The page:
Today's opinions and editorials
Published on March 5, 2010 at 11:25 PM
Health Reform That Won't Break The Bank The Washington Post
Some critics complain that the administration has slipped in its commitment to fiscal responsibility in health reform. These critics are mistaken. The president's plan represents an important step toward long-term fiscal sustainability (Peter Orszag and Nancy-Ann DeParle, 3/5).
The President's Health Plan Won't Cut The Budget Deficit Kaiser Health News
What the president's plan would deliver, however, is dead-certain entitlement spending, financed with speculative revenue and spending cuts that almost certainly will not work as advertised (James Capretta, 3/5).
Onward With Obamacare, Regardless The Washington Post
The time for debate is over, declared the nation's seminar leader in chief. The man who vowed to undo Washington's devious and wicked ways has directed the Congress to ram Obamacare through, by one vote if necessary (Charles Krauthammer, 3/5).
Dems Should Use 'Nuclear Option' To Pass Health Care Overhaul McClatchy
"Reconciliation" sounds much less threatening than "nuclear option." … Republicans, however, will try to paint reconciliation as an extreme alternative, one that undermines the entire legislative process. But that is bunk (James Werrell, 3/5).
Senator Bunning's Universe The New York Times
If Congress enacts reform in the next few weeks — and the odds are growing that it will — it will do so without any Republican votes. Some people will decry this, insisting that President Obama should have tried harder to gain bipartisan support [for the health overhaul]. But that isn't going to happen, on health care or anything else, for years to come (Paul Krugman, 3/4).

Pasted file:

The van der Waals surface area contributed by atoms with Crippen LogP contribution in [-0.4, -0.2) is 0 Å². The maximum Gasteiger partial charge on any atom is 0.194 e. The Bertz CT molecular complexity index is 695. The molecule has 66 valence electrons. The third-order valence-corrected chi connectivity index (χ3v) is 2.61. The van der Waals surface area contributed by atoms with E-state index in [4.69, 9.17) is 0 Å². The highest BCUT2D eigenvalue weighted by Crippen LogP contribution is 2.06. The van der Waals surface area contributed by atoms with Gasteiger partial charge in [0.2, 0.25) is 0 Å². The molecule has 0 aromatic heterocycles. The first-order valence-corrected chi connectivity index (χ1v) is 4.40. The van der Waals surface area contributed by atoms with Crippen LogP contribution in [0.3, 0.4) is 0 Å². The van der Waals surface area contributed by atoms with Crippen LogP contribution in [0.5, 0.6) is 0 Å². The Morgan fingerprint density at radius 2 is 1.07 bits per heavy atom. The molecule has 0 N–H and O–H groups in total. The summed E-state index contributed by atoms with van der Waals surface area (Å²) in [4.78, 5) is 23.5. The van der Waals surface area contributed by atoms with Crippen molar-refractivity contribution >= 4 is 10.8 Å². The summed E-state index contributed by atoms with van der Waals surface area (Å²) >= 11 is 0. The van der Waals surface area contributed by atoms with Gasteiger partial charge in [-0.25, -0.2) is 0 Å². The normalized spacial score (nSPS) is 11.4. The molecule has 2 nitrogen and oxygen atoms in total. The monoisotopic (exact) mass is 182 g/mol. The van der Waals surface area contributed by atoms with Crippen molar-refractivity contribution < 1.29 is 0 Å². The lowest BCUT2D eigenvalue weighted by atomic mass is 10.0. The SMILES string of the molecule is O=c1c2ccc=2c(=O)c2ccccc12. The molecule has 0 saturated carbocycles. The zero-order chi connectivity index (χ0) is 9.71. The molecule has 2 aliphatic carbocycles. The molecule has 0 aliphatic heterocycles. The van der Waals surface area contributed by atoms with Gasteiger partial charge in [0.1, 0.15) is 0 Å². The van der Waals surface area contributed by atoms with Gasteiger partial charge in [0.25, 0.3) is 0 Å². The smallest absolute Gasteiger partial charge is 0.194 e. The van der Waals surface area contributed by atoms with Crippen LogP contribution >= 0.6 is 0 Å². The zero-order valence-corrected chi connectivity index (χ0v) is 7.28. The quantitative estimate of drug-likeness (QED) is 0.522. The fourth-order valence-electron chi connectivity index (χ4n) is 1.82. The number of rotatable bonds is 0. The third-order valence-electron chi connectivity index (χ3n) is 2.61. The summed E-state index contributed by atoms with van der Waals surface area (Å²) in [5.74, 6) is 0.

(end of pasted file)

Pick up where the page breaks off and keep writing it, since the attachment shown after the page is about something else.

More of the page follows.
What A Disaster Looks Like The Wall Street Journal
New presidents should never, ever, court any problem that isn't already banging at the door. They should never summon trouble. Mr. Obama did, boldly, perhaps even madly (Peggy Noonan, 3/4).
Obama Goes Nuclear The American Spectator
More than anything else, Barack Obama's political rise was defined by the promise that he would usher in an era of post-partisanship after the bitter divisiveness that scarred Washington during the Bush years. ... But any chance Obama had of living up to his well-honed image as a post-partisan leader was tossed aside on Wednesday, as the president urged Democrats in Congress to disregard public opinion and ram through his health care bill using a parliamentary maneuver that doesn't require bipartisan support (Philip Klein, 3/4).